Charles-Édouard JEANNERET-GRIS, alias Le Corbusier, was highly respected for his many talents. He was an architect, a town planner, a decorator, a painter, a sculptor and a man of letters. Even after his death, his name and works remain very much alive. Le Corbusier brought major changes to the 1930s, inlcuding the creation of the City Refuge of the Salvation Army (above) in Paris between 1929 and 1930. This building is there to welcome the deprived.
City Refuge of the Salvation Army in Paris:
The City Refuge of the Salvation Army was built by Le Corbusier and his cousin to help shelter people in need. It can welcome up to 500 homeless people. Le Corbusier built it of concrete and brick to make it sturdy and watertight, then added sliding windows and a sun visor. This makes it the first establishment to be designed in that way. Each homeless person can have their own room because of the way the dormitories are situated.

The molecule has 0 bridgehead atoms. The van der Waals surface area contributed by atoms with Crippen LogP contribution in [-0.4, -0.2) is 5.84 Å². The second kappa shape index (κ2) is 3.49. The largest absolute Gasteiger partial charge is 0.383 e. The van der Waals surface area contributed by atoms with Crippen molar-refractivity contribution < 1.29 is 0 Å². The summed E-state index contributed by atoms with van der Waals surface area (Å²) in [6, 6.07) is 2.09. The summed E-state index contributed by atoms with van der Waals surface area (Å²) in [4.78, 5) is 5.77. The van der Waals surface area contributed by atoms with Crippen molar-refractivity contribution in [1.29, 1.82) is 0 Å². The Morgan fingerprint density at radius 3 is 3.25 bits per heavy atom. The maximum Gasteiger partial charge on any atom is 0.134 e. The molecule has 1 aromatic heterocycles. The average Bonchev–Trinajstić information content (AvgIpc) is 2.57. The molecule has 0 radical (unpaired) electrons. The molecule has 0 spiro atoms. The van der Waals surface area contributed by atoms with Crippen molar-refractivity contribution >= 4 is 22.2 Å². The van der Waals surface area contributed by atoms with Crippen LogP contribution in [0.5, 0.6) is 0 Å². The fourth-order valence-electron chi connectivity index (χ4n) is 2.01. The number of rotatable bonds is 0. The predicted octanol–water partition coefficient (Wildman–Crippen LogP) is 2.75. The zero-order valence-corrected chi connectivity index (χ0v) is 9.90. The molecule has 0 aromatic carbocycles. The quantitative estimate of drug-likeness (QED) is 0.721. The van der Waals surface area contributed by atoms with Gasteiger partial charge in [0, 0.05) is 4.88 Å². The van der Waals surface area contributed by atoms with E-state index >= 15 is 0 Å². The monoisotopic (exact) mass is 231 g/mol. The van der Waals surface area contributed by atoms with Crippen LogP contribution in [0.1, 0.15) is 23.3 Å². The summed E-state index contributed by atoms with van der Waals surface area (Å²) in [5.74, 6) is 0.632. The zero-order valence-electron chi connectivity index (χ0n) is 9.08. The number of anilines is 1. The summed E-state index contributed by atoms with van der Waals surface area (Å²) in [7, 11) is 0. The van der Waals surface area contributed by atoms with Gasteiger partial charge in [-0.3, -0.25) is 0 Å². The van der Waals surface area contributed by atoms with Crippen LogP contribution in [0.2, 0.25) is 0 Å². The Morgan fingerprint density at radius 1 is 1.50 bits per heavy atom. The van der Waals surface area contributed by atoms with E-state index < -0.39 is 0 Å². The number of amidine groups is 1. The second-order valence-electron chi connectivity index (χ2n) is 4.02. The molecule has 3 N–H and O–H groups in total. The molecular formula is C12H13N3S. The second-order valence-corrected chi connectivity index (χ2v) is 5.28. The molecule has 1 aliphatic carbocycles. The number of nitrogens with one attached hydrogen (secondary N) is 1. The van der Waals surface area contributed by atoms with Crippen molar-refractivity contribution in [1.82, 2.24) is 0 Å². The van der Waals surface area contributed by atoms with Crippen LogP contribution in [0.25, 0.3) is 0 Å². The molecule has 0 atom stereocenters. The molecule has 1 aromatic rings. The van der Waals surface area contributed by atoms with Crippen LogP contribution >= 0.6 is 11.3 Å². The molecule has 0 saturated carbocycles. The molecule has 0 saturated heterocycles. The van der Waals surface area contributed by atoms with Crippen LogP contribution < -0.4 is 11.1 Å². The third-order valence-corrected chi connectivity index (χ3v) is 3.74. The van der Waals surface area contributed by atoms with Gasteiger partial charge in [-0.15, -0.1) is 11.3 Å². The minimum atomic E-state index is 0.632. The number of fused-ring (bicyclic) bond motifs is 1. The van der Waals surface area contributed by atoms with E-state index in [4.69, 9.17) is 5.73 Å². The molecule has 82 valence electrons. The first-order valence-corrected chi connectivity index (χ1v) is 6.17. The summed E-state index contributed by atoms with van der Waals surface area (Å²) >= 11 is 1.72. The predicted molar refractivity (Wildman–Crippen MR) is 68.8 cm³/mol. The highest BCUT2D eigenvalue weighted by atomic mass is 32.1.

The Salvation Army, new shelters:
Le Corbusier restored hope to many homeless people with his construction. The City Refuge allowed them a roof to sleep under rather than wandering outside in the cold. Furthermore, the pleasant interior design gives it a certain joie de vivre. It uses many colour to create its welcoming image.